I wrote a novel called Simon's Choice which was very well received, mostly in the States where it was first published. It tells the tale of a doctor whose seven year-old daughter is dying of leukemia. When one evening she asks him 'Daddy, who will live with me in Heaven?" he answers in a moment of grief and confusion that he will 'go with her'. The novel explores grief, the stresses of grief on a marriage and the concept of death in different religions.
Whilst I appreciate it doesn't sound like a laugh a minute, I'm told it has its funny moments! I wrote the novel in only three months, whilst my baby son was strapped to a bouncy seat next to me.
It is out of print now, sadly, but you can still purchase a Kindle copy and help me pay my rent.
The best way to keep me quiet is to put a platter of shellfish in front of me. I've been eating mussels and oysters since I was four. Potential suitors should know that I'll do anything for a lobster. I am also a fan of good sushi and will rugby tackle people to get at a cheese board. Readers will not be amazed to hear that I've put on a lot of weight recently.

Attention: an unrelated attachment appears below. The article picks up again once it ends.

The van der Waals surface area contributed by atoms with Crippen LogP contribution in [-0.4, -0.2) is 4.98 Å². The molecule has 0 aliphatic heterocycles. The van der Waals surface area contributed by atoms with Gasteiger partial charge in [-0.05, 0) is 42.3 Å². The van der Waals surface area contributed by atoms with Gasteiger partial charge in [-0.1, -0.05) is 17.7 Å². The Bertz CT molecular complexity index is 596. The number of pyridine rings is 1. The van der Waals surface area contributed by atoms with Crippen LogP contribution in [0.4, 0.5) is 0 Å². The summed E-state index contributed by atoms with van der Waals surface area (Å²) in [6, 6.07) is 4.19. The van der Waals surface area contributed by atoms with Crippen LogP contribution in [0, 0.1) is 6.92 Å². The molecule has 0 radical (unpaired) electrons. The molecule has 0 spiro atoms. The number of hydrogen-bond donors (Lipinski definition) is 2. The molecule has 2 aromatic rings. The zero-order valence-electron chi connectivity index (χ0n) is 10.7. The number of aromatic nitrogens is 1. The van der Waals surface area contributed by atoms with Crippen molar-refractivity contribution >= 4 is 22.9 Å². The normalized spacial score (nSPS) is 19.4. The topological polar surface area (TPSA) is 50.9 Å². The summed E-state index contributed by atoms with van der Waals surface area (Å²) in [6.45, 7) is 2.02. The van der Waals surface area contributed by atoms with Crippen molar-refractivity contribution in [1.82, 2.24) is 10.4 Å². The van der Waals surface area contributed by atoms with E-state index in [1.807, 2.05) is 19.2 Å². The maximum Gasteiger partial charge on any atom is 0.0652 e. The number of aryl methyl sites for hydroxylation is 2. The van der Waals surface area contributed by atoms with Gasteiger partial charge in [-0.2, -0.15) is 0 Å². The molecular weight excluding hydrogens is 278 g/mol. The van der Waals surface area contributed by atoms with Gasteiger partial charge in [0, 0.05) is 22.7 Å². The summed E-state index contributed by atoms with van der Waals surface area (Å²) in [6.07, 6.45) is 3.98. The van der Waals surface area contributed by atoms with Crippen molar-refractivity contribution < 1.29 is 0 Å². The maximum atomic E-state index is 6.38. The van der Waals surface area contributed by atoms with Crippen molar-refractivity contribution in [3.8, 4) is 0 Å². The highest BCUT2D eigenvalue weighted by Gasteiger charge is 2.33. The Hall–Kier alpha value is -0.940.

My parents divorced when I was only seven, but an enduring memory is that their marriage was at its happiest when they were cooking - usually strange and exciting things. I remember a squid's ink sack being removed by my giggling (and probably quite tipsy) parents in a bath. I also have memories of a duck being dried with a hair dryer. (The duck was dead and plucked - they were trying to replicate the Peking duck pancakes they liked in the Chinese restaurant - not give it a blow dry.) As such, food has always been an enormous source of romance and excitement to me. I think the only thing I've never tried is probably tripe - I don't have any plans to, but never say never.
A good dry white wine to accompany any of the above.
Tell us about your family life
As a single parent I seem to spend much of my time picking other people's stuff up. My son is autistic, with a little known form called Pathological Demand Avoidance and so both myself and my daughter have to have diplomatic skills comparable to the United Nations. They should get me to negotiate Brexit, it would be nothing in comparison to convincing my son to brush his teeth.
You recently started up a speech writing business. How did that come about? You have a fantastic sense of humour; do you find it easy to write speeches? How do you get the balance of timing right when you’re waiting for the laugh?